Canon 7D Mark II Review

It might have taken 4 years but the 7D Mark 2 is now here and comes with a ton of new features and abilities. With 10fps shooting, a 65pt all cross type focus system, fully weather sealed body, and dual card slots, the 7D looks more like a professional camera than ever before. So let's take a look and see if Canon has developed a winning formula.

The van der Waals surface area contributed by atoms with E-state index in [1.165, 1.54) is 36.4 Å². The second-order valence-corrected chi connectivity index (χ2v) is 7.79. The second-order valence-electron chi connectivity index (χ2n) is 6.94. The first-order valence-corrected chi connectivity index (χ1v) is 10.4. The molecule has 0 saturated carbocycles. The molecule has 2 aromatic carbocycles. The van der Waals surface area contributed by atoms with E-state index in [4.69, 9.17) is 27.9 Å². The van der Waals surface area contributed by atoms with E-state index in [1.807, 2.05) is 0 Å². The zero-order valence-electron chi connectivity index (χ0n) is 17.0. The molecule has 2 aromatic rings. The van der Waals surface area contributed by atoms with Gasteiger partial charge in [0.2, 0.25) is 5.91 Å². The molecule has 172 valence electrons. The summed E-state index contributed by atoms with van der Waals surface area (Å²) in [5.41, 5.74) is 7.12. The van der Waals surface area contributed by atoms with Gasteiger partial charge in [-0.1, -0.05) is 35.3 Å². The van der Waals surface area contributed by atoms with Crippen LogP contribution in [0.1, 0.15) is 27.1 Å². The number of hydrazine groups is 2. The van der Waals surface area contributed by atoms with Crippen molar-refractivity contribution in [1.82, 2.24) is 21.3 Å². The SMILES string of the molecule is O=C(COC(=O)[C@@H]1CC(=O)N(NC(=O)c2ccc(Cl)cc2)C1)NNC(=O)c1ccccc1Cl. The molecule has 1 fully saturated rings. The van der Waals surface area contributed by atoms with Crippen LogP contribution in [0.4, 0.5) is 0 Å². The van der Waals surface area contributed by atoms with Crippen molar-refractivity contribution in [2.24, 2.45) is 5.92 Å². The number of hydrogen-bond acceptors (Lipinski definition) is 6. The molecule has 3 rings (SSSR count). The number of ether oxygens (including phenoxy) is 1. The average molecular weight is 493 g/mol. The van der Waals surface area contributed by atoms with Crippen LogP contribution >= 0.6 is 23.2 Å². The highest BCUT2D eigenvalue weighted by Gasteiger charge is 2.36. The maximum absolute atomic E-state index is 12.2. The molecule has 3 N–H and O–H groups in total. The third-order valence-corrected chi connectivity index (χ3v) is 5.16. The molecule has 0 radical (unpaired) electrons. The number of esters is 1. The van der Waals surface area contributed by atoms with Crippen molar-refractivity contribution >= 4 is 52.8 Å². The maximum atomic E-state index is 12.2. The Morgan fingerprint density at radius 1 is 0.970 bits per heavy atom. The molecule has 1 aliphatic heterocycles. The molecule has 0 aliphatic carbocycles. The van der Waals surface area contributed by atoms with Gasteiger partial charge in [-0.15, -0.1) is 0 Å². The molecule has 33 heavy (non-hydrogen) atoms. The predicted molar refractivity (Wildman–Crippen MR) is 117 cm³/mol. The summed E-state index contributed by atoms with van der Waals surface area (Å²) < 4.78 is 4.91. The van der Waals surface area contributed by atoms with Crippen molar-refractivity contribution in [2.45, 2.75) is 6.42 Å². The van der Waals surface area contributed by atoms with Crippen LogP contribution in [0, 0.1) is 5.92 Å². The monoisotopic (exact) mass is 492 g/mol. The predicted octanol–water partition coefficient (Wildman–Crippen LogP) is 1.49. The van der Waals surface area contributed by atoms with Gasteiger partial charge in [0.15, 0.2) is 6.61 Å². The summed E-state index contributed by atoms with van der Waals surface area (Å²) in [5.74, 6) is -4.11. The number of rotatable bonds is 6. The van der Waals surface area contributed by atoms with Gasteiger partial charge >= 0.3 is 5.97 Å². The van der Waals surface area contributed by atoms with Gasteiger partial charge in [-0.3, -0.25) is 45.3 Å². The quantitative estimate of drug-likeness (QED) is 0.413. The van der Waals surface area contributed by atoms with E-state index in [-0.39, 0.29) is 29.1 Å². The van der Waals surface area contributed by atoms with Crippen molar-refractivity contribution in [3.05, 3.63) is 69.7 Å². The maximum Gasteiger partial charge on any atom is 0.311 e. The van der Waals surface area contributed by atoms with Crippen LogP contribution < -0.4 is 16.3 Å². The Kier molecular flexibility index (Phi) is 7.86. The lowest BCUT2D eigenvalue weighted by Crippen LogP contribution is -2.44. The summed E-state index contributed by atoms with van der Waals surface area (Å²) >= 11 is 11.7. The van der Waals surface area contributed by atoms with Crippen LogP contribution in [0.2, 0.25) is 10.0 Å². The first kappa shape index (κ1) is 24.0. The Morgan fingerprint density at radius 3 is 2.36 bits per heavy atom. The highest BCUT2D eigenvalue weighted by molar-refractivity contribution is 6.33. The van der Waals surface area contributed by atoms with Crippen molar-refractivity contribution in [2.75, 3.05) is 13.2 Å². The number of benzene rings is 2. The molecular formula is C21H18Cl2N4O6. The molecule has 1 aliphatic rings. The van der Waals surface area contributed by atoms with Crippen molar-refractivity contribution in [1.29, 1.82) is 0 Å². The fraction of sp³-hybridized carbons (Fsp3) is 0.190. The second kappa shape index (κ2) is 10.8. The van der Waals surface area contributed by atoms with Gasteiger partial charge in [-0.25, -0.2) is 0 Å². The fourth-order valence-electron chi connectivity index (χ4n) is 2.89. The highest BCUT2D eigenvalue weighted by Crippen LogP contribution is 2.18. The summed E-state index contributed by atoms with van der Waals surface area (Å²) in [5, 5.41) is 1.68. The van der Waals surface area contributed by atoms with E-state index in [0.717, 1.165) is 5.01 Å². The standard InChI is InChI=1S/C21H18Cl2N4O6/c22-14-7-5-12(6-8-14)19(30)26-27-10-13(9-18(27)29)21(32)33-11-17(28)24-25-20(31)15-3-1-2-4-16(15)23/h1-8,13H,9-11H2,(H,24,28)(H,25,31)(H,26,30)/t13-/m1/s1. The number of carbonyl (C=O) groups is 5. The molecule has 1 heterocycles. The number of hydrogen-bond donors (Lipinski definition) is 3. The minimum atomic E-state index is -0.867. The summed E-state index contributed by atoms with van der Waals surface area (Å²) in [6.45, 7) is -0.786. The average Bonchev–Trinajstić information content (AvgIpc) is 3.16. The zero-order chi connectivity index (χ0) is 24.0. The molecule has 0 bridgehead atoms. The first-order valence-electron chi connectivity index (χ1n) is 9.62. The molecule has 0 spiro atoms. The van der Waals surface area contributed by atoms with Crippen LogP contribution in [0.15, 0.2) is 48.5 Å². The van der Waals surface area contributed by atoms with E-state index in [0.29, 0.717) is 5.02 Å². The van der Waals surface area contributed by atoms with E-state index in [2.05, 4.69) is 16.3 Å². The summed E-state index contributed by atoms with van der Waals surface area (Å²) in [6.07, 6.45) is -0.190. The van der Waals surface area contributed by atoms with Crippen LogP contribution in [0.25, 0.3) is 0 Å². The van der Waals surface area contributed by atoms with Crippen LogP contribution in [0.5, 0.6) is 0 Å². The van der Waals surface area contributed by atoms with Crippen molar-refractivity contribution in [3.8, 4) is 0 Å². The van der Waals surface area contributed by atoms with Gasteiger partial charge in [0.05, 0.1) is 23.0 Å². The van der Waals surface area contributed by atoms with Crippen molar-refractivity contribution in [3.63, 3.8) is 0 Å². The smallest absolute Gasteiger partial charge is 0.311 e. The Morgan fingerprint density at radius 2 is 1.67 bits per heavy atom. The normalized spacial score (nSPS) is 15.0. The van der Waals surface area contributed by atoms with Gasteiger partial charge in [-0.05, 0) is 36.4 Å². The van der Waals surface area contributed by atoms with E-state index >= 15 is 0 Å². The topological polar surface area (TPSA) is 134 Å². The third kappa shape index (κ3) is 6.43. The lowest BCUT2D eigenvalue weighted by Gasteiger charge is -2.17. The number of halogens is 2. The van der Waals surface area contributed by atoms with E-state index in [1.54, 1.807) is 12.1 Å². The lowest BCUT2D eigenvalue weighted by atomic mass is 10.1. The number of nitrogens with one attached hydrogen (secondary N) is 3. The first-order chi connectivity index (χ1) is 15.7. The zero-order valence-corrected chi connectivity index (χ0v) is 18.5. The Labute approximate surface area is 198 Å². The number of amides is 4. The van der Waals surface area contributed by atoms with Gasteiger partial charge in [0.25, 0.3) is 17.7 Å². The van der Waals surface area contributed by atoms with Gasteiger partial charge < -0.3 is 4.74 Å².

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The 7d mark II is an extremely well built camera like its predecessor and it has the weight and size to prove it. Canon even claims that this is one of the most robust bodies ever built outside the 1D cameras and I believe them. Other than build quality you will find the typical pro end setup from the 5D3 almost no differences save for an additional custom controller around the joystick. With dual card slots and all the buttons and controls of the 5D3, you will have no trouble using the 7D Mark II for professional use. With 10fps shooting from the dual Digic 6 chips and a buffer allowing you to shoot plenty of frames, sports photographers and wildlife photographers have likely found a great new tool.  The shutter is also quieter and the additional quite shutter setting makes it amount the quietest DSLRs I have used. Canon has also included GPS and a compass though has left off Wi-Fi which they say is due to the all metal body.  All of your standard controls are easy to reach and where you expect them though there doesn't seem to be a way to change the kelvin white balance from the white balance button and instead you need to navigate to the Q menu for control. One huge disappointment so far is that the exposure meter disappears from the top LCD as well as the viewfinder when on Manual mode. There is a secondary exposure meter visible in the right of the viewfinder however it is not as easy to see as the normal one. Both meters are visible during shooting when not in manual. Overall, the hardware is probably one of the best parts about this camera and while there is nothing new to get excited about, it is a tried and true Canon professional body made to take a beating.